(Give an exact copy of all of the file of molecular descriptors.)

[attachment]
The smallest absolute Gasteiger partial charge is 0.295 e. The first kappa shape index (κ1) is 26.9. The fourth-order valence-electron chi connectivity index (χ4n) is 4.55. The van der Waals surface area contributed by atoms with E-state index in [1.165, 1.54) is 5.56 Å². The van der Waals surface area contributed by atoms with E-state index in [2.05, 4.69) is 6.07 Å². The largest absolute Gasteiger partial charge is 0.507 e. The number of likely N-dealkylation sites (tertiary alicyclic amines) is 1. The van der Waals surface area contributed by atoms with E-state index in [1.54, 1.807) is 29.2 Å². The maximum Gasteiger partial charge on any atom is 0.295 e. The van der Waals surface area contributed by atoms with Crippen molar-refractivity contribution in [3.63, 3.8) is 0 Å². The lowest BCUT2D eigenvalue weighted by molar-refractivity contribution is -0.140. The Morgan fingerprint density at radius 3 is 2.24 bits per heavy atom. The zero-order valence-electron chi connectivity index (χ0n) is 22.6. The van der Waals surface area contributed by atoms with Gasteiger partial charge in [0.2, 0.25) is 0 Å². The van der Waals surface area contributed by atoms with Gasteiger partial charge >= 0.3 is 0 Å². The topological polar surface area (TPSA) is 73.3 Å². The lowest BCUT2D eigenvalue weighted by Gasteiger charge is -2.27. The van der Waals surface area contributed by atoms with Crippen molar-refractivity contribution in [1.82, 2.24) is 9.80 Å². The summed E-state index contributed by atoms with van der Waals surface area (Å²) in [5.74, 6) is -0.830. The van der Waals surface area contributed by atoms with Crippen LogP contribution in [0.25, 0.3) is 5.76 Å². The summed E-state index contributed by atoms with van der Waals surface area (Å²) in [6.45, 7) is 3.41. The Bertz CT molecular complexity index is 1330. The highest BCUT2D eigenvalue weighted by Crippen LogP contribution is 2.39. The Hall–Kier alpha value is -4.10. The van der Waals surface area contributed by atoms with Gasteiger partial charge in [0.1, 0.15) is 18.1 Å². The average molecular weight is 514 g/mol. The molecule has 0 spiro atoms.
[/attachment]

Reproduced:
The smallest absolute Gasteiger partial charge is 0.295 e. The first kappa shape index (κ1) is 26.9. The fourth-order valence-electron chi connectivity index (χ4n) is 4.55. The van der Waals surface area contributed by atoms with E-state index in [1.165, 1.54) is 5.56 Å². The van der Waals surface area contributed by atoms with E-state index in [2.05, 4.69) is 6.07 Å². The largest absolute Gasteiger partial charge is 0.507 e. The number of likely N-dealkylation sites (tertiary alicyclic amines) is 1. The van der Waals surface area contributed by atoms with E-state index in [1.54, 1.807) is 29.2 Å². The maximum Gasteiger partial charge on any atom is 0.295 e. The van der Waals surface area contributed by atoms with Crippen molar-refractivity contribution in [3.63, 3.8) is 0 Å². The lowest BCUT2D eigenvalue weighted by molar-refractivity contribution is -0.140. The Morgan fingerprint density at radius 3 is 2.24 bits per heavy atom. The zero-order valence-electron chi connectivity index (χ0n) is 22.6. The van der Waals surface area contributed by atoms with Gasteiger partial charge in [0.2, 0.25) is 0 Å². The van der Waals surface area contributed by atoms with Gasteiger partial charge >= 0.3 is 0 Å². The topological polar surface area (TPSA) is 73.3 Å². The lowest BCUT2D eigenvalue weighted by Gasteiger charge is -2.27. The van der Waals surface area contributed by atoms with Crippen molar-refractivity contribution in [1.82, 2.24) is 9.80 Å². The summed E-state index contributed by atoms with van der Waals surface area (Å²) in [5.74, 6) is -0.830. The van der Waals surface area contributed by atoms with Crippen LogP contribution in [0.25, 0.3) is 5.76 Å². The summed E-state index contributed by atoms with van der Waals surface area (Å²) in [6.45, 7) is 3.41. The Bertz CT molecular complexity index is 1330. The highest BCUT2D eigenvalue weighted by Crippen LogP contribution is 2.39. The Hall–Kier alpha value is -4.10. The van der Waals surface area contributed by atoms with Gasteiger partial charge in [0.1, 0.15) is 18.1 Å². The average molecular weight is 514 g/mol. The molecule has 0 spiro atoms.